Developed four years ago, the project culminates in an outdoor (weather permitting) test launch where students take turns hurling pumpkins into mid-air and cheering one another on.
“We developed Punkin’ Chunkin’ as a way to incorporate more Science, Technology, Engineering, Arts, and Mathematics (STEAM) into our curriculum. It’s an engaging way for our students to learn about the design process,” Christina Kerr, Grade 4 teacher, says.
One of the first long-term assignments of the year, the project is completed entirely at home within a one-month timeframe. Students begin by deciding what object they will launch – either a candy corn pumpkin, a small gourd, or a pumpkin weighing less than two pounds – and then design a device that is either human-powered, catapult, or trebuchet. Since the project budget is $5 or less, students must use readily available building materials from their home, garage, or outdoors.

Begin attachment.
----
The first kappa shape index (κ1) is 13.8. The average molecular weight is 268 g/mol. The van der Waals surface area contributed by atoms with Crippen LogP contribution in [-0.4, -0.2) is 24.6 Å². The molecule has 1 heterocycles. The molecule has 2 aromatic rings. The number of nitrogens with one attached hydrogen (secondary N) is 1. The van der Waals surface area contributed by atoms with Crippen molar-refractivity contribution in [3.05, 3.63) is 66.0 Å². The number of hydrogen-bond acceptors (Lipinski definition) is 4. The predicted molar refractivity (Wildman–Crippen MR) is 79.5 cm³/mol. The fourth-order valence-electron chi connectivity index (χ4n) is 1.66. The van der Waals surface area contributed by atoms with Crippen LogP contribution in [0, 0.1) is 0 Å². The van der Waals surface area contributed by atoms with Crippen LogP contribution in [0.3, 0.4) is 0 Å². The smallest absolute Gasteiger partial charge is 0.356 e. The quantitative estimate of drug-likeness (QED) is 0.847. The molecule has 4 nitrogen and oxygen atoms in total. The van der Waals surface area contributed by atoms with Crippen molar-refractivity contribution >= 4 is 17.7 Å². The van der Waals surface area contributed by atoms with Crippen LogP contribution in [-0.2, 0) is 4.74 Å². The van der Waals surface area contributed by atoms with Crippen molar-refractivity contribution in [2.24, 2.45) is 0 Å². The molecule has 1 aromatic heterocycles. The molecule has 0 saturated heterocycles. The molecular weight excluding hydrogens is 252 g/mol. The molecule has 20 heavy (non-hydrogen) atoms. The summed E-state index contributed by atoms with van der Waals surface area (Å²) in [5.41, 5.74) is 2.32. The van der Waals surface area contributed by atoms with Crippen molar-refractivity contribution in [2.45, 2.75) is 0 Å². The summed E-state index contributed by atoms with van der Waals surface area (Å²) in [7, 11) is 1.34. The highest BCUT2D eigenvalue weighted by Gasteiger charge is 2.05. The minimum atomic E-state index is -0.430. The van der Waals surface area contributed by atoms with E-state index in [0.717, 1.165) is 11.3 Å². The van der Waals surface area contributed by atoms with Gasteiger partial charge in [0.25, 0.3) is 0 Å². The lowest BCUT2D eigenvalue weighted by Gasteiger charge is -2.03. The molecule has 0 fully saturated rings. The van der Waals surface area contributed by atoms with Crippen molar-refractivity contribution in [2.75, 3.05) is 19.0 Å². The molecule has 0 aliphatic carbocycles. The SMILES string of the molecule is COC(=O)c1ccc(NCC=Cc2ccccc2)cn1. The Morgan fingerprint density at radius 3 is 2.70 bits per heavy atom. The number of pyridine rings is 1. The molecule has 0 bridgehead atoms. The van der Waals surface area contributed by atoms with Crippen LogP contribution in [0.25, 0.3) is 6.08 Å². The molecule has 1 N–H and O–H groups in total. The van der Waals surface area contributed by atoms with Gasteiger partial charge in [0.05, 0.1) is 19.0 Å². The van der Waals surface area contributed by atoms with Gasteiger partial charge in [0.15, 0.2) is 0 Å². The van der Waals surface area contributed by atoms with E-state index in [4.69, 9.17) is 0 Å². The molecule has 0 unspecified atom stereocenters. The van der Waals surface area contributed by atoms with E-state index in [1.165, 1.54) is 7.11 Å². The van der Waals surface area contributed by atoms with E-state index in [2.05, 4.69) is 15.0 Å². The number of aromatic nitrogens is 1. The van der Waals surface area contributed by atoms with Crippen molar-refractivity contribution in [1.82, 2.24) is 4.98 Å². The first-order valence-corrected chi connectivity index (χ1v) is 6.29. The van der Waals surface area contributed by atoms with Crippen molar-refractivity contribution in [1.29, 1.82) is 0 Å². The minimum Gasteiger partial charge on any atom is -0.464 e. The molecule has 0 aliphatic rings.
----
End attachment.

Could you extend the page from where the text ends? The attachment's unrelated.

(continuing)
“They learn to be creative within the budget constraints. They are also required to build a machine that can be carried from the classroom to the outdoor field, set up, and launched without any extra help,” Kerr explains.
In addition to fostering joy in learning and empowering students to become confident learners, Punkin’ Chunkin’ teaches important skills like preparation, time management, and observation. And when it comes time for the test-launch, it’s all about the process – this isn’t a competition.
“The machines don’t always work as planned, so we encourage the students to take time to reflect on what went right and what went wrong. This helps them gain resiliency,” Kerr points out.
Punkin’ Chunkin’ allows students’ individuality to shine through: “The diversity and creativity of the different solutions they come up with is just amazing!”